The security breach at the International Monetary Fund underlines the need for legislation on cyber security, says a privacy, data protection and data security lawyer.
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It emerged at the weekend that the International Monetary Fund (IMF), which holds sensitive economic data about many countries, was targeted by a sophisticated cyber attack earlier this year.
Cyber security officials said the hack, which took place over several months, was designed to instal software to create a digital insider presence at the IMF, according to the BBC.
IMF staff were notified of the attack in an e-mail last week. The e-mail from IMF management said suspicious file transfers had been detected, and that an investigation had shown that a desktop computer had been compromised and used to access IMF systems.
David Beesley, managing director of consultancy Network Defence, says spear phishing is difficult to defend against because it primarily targets users not PCs, and the information that attackers can gather from social networking sites makes the phishing e-mails look very convincing.
"Really, firms need to use a mix of user education and layered security solutions to defend themselves. Employees should be aware that even plausible-looking e-mails should be treated with suspicion, and IT teams should look at their AV and anti-spam solutions to try and stop malware propagating. Using Web proxies can stop executables and exploit code from reaching desktops, and intrusion detection systems can help spot unusual data traffic movements," David Beesley said.
The internal IMF memo said there was no reason to believe personal information was sought for fraud purposes. However, the IMF has declined to comment officially on the extent or aims of the attack, saying only the organisation remains fully functional.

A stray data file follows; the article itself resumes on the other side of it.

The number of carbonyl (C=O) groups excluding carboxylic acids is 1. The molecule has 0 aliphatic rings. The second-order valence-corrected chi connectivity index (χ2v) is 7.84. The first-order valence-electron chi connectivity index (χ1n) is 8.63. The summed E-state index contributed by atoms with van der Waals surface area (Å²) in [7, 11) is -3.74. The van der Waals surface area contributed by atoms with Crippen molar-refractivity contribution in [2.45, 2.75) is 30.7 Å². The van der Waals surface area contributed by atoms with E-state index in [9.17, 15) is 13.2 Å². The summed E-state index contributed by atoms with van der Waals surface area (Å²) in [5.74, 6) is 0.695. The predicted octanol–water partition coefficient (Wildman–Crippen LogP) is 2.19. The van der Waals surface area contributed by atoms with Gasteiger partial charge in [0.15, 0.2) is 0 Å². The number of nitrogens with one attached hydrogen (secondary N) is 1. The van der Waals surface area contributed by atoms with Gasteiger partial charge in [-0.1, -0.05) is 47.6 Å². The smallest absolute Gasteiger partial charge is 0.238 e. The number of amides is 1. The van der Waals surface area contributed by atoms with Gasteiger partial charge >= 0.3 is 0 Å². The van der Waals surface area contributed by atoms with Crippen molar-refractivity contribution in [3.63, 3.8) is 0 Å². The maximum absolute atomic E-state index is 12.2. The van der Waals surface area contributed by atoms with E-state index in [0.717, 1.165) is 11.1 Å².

News of the attack on the IMF has raised fresh concerns that similar cyber attacks could be directed at critical national infrastructure (CNI) organisations with potentially life-threatening consequences.
News of the IMF attack is troubling, providing yet further evident of systematic attacks on critical infrastructures and systems, says Stewart Room, partner at London law firm Field Fisher Waterhouse.
"How long will these attacks be tolerated before politicians react to pass general legislation for cyber security?" Stewart Room asked in a blog post.
According to Room, legislation is desperately needed. The first priority is to protect CNI, he says, but because there is no clear way to determine what is CNI, it would be more appropriate to introduce legislation that contains a general obligation for security.
This would mean that, where a person or organisation is in control of data and/or computer and communications systems, they should be responsible for assuring resilience to prevent harm to national interests, society, the economy or individuals.